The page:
Best of Awards
- Written by SECRETS Editorial Team
- Published on 13 December 2010
Technologies on the Rise
One of the most talked-about technologies this past year has been 3D displays. Every manufacturer has introduced models that are compatible with the new Blu-ray 3D format as well as broadcast feeds from DirectTV on select sports channels. Some TVs even convert 2D material to 3D. Despite the large selection of products available 3D is still firmly in the category of emerging technology. While we at Secrets think it's important to showcase cutting-edge products with Best Of awards, 3D TVs are not quite at a stage where they are worthy of special recognition.
LCD TVs in particular display image artifacts with 3D content that are too significant to ignore. The single display we reviewed, a Toshiba WX800 Cinema Series panel, did not perform well enough in 3D mode to earn an award. As a 2D television, it showed admirable performance in all testing but it was not a stand-out nor did it improve on existing tech. The addition of 3D did not make it a better TV than its predecessors or its competitors.
That is really the crux of the matter. We couldn't come up with any winners in this category because the addition of 3D did not constitute an award-worthy advance in display technology. In the past panels like the Pioneer Kuro plasma were special because they raised the bar for video performance. At this point, 3D is a new feature but not an advance in imaging per se. We will watch this closely during the coming year and hope to have 2011 models in our theaters for review. I look forward to working with more displays and being able to make new and better observations from a broader frame of reference.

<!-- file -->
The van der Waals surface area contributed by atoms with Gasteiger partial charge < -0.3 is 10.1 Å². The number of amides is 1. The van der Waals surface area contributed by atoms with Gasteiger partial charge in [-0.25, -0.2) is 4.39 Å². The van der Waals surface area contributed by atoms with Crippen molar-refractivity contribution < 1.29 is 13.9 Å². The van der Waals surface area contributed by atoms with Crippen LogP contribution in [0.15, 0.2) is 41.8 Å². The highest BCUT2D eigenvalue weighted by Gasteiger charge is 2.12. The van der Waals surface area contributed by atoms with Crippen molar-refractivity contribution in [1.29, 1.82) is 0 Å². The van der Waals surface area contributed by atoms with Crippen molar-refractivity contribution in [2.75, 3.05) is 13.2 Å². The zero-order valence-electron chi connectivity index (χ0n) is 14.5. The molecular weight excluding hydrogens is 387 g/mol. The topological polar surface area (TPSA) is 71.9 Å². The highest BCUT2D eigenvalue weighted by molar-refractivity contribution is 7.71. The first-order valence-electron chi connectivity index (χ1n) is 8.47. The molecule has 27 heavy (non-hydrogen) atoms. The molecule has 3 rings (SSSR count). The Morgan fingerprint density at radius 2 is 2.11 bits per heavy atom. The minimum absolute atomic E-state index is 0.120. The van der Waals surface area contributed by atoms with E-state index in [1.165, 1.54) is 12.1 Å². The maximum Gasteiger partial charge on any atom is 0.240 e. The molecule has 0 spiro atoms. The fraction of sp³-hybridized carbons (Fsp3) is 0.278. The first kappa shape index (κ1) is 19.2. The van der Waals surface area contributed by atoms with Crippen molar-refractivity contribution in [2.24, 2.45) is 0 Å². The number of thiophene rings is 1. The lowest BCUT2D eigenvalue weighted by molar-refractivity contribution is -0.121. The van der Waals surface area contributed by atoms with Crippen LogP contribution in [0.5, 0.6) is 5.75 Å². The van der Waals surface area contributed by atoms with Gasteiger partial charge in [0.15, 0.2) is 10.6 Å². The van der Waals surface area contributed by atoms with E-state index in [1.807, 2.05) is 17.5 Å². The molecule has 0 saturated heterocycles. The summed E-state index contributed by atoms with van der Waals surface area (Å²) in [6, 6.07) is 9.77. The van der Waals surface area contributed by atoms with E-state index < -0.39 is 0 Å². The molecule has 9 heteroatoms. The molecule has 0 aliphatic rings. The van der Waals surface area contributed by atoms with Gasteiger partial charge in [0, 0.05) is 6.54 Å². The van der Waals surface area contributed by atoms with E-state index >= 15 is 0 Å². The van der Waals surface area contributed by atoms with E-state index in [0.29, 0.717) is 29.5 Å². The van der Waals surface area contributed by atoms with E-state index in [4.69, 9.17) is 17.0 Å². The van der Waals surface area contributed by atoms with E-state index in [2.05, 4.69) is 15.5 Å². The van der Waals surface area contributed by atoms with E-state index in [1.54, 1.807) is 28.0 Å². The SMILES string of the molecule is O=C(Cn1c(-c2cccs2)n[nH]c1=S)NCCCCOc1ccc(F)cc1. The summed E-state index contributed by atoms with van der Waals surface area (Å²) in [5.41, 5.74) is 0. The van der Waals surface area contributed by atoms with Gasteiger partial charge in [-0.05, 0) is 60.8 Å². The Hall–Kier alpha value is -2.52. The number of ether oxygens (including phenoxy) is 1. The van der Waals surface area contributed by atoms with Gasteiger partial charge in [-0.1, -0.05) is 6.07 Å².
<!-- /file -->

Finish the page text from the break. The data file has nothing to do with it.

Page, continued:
Chris Eberle, Senior Editor
Media streaming around the home is a technology that is coming on strong for video and audio, as evidenced by our award for an audio streaming device this year in the Squeezebox Touch.Â It is also an area that we have been keeping a close eye on and will be covering more in the future.Â However, we felt that we were unable to award a prize for overall media streaming for a variety of reasons, and so we would like to explain this choice.
The first problem still facing media streaming is the lack of interoperability of content among devices.Â If you purchase a Blu-ray player, all your movies will play, but depending on the device you purchase for media streaming, that might not be the case.Â Netflix has seemingly become the one standard among all devices, though it can lack in quality compared to services like Vudu and the implementations among devices can vary widely in quality and ease of use.Â Many companies that have setup media streamers have setup their own content, such as Apple, that is tied to their specific hardware, leaving you only one choice if you want that content.
Additionally, the task of creating your own content is still more complex than it needs to be.Â Perhaps the most common format for films now is a version of h.264 compression for video, with AC3 for surround audio and usually in a container such as MKV.Â Most devices support this format, but some might not support h.264 without certain flags enabled or disabled, or their AC3 handing might not work correctly, or many other issues.Â The easiest solution is to simply rip a complete image of a movie you own (a .ISO) to your personal media server, so that your films are available in their original quality, with all the extras, but many devices don't support this for fear of piracy.
In the end, while there are many devices that people can use to stream their audio and video content , we don't see a clear winner in this category just yet.Â Fortunately, there are many new products that look promising, and there will certainly be a lot more to come at CES and other events throughout the upcoming year.
Chris Heinonen, Senior Editor
Switching technology in audio amplifiers took a huge leap forward with the introduction of the Mark Levinson No 53 power amplifier. It performed so well, we think that this technology belongs on the watch list for 2011, as we expect other companies to also improve their versions of switching amplifiers.
John Johnson, Editor-in-Chief